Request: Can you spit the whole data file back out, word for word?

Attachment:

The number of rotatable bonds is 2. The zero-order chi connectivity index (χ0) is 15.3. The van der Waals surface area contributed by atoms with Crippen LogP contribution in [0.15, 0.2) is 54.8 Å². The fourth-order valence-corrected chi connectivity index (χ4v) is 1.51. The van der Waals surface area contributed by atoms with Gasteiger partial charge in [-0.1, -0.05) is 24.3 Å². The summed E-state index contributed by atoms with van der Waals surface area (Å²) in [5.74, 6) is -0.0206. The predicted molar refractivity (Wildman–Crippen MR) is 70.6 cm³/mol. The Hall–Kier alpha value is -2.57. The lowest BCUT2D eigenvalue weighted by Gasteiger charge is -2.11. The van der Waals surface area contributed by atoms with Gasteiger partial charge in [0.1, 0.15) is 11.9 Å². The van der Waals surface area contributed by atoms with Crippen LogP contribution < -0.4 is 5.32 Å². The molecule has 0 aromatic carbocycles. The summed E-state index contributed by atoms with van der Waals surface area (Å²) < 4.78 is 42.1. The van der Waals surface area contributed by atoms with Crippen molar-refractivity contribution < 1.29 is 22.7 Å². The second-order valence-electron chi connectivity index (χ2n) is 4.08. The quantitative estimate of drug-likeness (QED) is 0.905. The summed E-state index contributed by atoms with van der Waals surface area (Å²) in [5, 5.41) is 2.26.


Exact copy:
The number of rotatable bonds is 2. The zero-order chi connectivity index (χ0) is 15.3. The van der Waals surface area contributed by atoms with Crippen LogP contribution in [0.15, 0.2) is 54.8 Å². The fourth-order valence-corrected chi connectivity index (χ4v) is 1.51. The van der Waals surface area contributed by atoms with Gasteiger partial charge in [-0.1, -0.05) is 24.3 Å². The summed E-state index contributed by atoms with van der Waals surface area (Å²) in [5.74, 6) is -0.0206. The predicted molar refractivity (Wildman–Crippen MR) is 70.6 cm³/mol. The Hall–Kier alpha value is -2.57. The lowest BCUT2D eigenvalue weighted by Gasteiger charge is -2.11. The van der Waals surface area contributed by atoms with Gasteiger partial charge in [0.1, 0.15) is 11.9 Å². The van der Waals surface area contributed by atoms with Crippen LogP contribution < -0.4 is 5.32 Å². The molecule has 0 aromatic carbocycles. The summed E-state index contributed by atoms with van der Waals surface area (Å²) < 4.78 is 42.1. The van der Waals surface area contributed by atoms with Crippen molar-refractivity contribution < 1.29 is 22.7 Å². The second-order valence-electron chi connectivity index (χ2n) is 4.08. The quantitative estimate of drug-likeness (QED) is 0.905. The summed E-state index contributed by atoms with van der Waals surface area (Å²) in [5, 5.41) is 2.26.